I was pretty clear last fall that I thought the whole kertuffle over Jonathan Franzen’s Freedom was, in essence, a big circle jerk by well-educated publishing industry types who got all excited to see their own little slice of American experience fêted as The Way We Live Now. Which doesn’t mean I didn’t like the novel. The book’s satire was actually sort of brilliant, the characters were interesting and alive and often heartbreaking, but at the end, I just couldn’t help but feel that Franzen was having it both ways. He was getting away with crafting exactly the sort of book that would appeal to the vanity of the people he was satirizing. Which was also sort of brilliant, if in a dark hopeless kind of way.
Franzen’s piece in the April 18 issue of the New Yorker has been nagging at me all week. There’s a lot going on in this article — Franzen runs off to a mostly-deserted island off of Chile where he hopes to detach himself from the “addiction to stimulation” that he feels is the bane of our time; to see a rare songbird, the raydito; to somehow reconnect with what he feels is a lost authentic individualistic narrative represented by Robinson Crusoe (the island is in the archipelago in which Alexander Selkirk was marooned whose story served as Defoe’s inspiration) and finally, he means to scatter a matchbook’s worth of his friend David Foster Wallace’s ashes while he’s there.
For me, the heart of the essay is not the camping misadventures, or the long digressions about Robinson Crusoe and the history of the novel or What Fiction Means Today, but Franzen’s struggle to come to terms with Wallace’s suicide. The digressions are interesting, and serve to illustrate how far Franzen is willing to go to avoid dealing with the loss he’s been running from for two years, but as a fellow traveller who has been down that long road of trying to figure out why someone you loved would do that to you, this was where I found myself actually touched by the article.
Franzen describes sitting with Wallace the summer before he died. Franzen can’t keep his eyes off the hummingbirds flitting around his house and he can’t even get Wallace to see them. He realizes that “the difference between his unmanageable misery and my manageable discontents to be that I could escape myself in the joy of birds and he could not.”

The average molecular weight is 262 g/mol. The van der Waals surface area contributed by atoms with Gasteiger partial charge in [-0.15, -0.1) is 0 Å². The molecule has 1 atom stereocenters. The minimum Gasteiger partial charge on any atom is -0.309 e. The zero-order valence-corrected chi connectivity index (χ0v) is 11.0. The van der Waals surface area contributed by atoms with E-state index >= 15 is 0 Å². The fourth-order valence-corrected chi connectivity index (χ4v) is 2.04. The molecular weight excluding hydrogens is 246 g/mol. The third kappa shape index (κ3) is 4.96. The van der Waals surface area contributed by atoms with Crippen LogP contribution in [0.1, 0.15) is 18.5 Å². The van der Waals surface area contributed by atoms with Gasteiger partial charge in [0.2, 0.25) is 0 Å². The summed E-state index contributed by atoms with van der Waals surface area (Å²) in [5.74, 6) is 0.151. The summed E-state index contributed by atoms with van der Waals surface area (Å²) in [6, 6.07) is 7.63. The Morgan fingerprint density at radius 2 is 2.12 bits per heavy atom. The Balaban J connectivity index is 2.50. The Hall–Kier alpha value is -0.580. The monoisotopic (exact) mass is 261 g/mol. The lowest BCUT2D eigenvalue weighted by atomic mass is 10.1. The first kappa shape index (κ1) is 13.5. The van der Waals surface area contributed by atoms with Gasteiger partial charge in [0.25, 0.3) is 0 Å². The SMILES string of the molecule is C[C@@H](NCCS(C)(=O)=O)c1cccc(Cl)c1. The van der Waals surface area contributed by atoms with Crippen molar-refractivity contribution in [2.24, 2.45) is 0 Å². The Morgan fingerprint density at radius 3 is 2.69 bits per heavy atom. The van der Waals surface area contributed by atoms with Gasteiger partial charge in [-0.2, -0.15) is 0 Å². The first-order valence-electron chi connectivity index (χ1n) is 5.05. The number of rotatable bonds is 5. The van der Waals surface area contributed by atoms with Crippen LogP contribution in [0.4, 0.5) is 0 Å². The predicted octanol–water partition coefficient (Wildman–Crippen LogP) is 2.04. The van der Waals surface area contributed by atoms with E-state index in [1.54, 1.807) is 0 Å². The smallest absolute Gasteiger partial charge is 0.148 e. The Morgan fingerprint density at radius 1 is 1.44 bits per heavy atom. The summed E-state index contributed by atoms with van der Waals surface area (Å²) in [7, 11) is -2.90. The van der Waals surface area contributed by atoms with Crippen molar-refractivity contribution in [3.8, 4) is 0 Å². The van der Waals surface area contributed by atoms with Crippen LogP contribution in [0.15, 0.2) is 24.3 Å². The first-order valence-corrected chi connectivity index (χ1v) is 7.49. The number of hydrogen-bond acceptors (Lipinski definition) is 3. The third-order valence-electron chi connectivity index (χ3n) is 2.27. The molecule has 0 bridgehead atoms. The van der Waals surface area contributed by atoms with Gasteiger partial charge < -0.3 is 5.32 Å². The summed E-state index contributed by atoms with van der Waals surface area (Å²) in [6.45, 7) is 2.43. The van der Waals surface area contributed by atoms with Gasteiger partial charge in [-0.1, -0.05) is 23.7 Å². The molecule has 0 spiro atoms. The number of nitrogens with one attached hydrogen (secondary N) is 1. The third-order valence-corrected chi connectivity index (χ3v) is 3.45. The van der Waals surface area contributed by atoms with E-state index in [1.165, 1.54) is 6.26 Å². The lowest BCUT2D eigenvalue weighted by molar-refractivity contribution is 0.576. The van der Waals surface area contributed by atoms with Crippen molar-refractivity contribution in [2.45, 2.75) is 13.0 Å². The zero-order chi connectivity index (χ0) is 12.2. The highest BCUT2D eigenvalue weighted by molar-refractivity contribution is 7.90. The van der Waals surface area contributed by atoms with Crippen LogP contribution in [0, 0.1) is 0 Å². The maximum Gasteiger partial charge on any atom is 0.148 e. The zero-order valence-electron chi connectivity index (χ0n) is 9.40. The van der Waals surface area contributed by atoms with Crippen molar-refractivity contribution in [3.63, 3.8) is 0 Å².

If you’ve ever been around someone who is seriously depressed, you’ll recognize the gulf. There’s a weird sense when you’re sitting with someone who is depressed like that that your own enjoyment of the hummingbirds is a betrayal. “Look!” you say, and they turn away with a big “so what.” A big “so what” that feels like personal rejection. A big “so what” that makes you wonder if the birds are really so great, makes you wonder if maybe you’re just an overenthusiastic ridiculous idiot. “Dancing Bear” I call that part of my personality. The one that tries too hard to engage. I grew up with a depressive mother, and I lost my younger brother in 2003 to a single-car auto accident after a long period of depression. I spent most of my life trying to engage depressed people. That I failed with the one I loved the most is the hole in the world with which I live every day.
My depressed person, Patrick was just coming out of a dark dark six week stretch. We called the look he had during that time “alligator eyes above the swamp.” That he managed most days to get out of bed, to drive to my house to pick the dog up for a walk was a major accomplishment. That night, he’d seemed to be coming out of it. He’d seemed happy. In hindsight, it looks like mania, but that’s hindsight. So it was after a night of rather manic drinking at the last of our monthly Art Walks here in town, he drove an acquaintance to his house ten miles outside of town. Coming back down the gravel road he drove off an embankment at, as the coroners told me ” a high rate of speed.” He was very drunk.
Franzen’s description of Wallace’s boredom, his indifference, his inability to see the birds, I get that. Franzen’s descriptions of how boredom, and it’s attendant imitation of being a living human being fuel Wallace’s fiction is incredibly astute. The difference between my brother Patrick and me was, in large part, that I can find real joy in the actual things of the world — in my garden for instance, or in the experience of hiking in the mountains that surround Livingston, in the dogs, in watching my friend Nina’s kids grow and change. Actual joy in something outside my own head. Patrick, like most depressed people, especially when he was in the hole, couldn’t. He wanted to, and he often tried to imitate someone who cared, but he couldn’t actually make that experiential leap where the world outside his own pain was interesting enough to perhaps provide him a lifeline back to the world.